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South America

South American yarn crafts - where nature and art come together

 

 

           Typical symbols and depiction of nature in a piece of weaving from the South Americas.

 

     Just as scandinavian motifs reflected regional traditions, symbology (often Norse), and the flora and fauna which surrounded them, both as inspiration and as natural dye stuffs for their wool,  so the fabulous slightly naieve designs of South American knitted and woven textiles are very much a product of their own cultures and natural environment. To begin with we can look at the major fibres which are used to create their actual yarns. Probably best known to knitters, (apart from cotton which as we know loves the warmer areas of the south) are the fibres we get from the camelid family. Most will have heard of llamas and alpacas, and some the less common but wonderfully soft-fleeced vicuna which in  terms of cost makes cashmere look like a budget option.  As with the scandinavian sheep breeds, a wide range of natural colours can be obtained from these animals without dying the wool.

 
 

            From thousands of years BC however the various indigenous tribes of this varied continent used the local flora and fauna to introduce the bright strong colours of their rocks, animals and birds, and of course the sky, using everything from riverbed clays to crushed berries to increase their colour palette. All of these sources became not only their dye stuffs but also the inspiration for the woven and knitted designs themselves.  Below is a fragment of very old weaving using the natural fleece shades of the camelids and depicting what I am told are probably llamas but could equally be irritated geese!

 

            More modern patterns have a huge range of colours, and depictions of other common everyday objects like pots and vases (I even saw an aeroplane once) have appeared in the   patterns used for everything from the traditional huilpa, a sort of cross between a kaftan and a poncho to the brightly coloured hats beloved by anyone who knows just how cold areas like the Andes can become. After all there are some tremendously high mountains in some South American countries, why do you think their indigenous animals have such lush coats?  Here we have a typical depiction of a bird integrated in simple stripes of colour plus repeating rows of smaller motifs. These repeating 'border' designs will often contain not just simple graphics of flora and fauna, but can also be rich in what, at first sight seem to be abstract geometric designs but are actually traditional symbols. The meaning of a few of them are as follows.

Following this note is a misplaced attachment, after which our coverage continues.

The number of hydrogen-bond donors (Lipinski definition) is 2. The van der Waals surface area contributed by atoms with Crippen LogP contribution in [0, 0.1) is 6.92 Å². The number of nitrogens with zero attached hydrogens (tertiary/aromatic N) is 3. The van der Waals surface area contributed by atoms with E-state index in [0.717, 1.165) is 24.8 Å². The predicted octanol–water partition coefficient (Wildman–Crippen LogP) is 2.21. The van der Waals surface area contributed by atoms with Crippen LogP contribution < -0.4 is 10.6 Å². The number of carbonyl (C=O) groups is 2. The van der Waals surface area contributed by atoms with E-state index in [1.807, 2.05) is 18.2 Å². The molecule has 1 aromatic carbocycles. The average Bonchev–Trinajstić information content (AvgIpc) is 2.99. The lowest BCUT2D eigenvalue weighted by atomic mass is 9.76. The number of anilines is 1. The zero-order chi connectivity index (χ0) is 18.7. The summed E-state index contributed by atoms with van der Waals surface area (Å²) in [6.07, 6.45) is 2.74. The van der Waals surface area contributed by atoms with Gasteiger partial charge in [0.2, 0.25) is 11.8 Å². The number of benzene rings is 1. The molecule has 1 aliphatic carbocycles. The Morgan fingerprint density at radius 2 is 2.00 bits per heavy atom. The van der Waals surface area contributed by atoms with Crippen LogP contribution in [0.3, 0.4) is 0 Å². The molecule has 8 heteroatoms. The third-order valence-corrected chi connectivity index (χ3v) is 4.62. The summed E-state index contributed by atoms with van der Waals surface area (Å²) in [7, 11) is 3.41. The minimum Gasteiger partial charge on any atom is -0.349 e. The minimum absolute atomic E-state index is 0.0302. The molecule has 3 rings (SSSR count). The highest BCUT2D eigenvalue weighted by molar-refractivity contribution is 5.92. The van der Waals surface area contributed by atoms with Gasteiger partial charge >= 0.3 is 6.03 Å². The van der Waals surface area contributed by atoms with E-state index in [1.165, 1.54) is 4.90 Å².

The advantage of both the stylised natural motifs and the symbolic borders is how easily they can be charted for knitters, weavers and needleworkers to use.

 

      You only have to look in an atlas to see just how huge and how varied the terrain of South America is, ranging from massive mangrove swamps and rainforest to glaciers and mountain peaks so high they are rarely if ever free of snow.  From fabulous beaches to the most barren uplands indigenous tribes first created art and textiles which reflected their immediate environment, and then as the years and improved travel introduced other influences so a more generalised homogeneous 'look' developed, particularly in the textiles sold to tourists. The more isolated the tribes the more distinct their patterns, and when lifestyles are very specific (for example a community reliant on hunting and fishing rather than agriculture) these traditional designs can be very similar to those of other similar societies which is why there are strong resemblances between some South American designs and those from Africa and produced also by Native American or First Nation tribal cultures.

There are a lot of patterns for Chullas (traditional hats), gloves  and other items inspired by this delightful design culture, both Ravelry and Pinterest being great sources. For pure inspiration (though maybe not for this weather), I have been drooling over the following board (others in our review section). https://www.pinterest.com/orsinimedici195/peruvian-inspired-chulla-hats-by-thistle-cottage-s/?lp=true  Just copy and paste into your browser and take a look at what a very talented modern designer produces when inspired by the cultures and patterns of the past.

 
 
      As with Scandinavian knitting, the designs of South America and their influences are a massive subject and I have only brushed the surface with this short article. A list of resources (Wikipedia is particularly detailed about the different areas of South America and their textile traditions) can be found in our resource section accessed from the first page of the newsletter.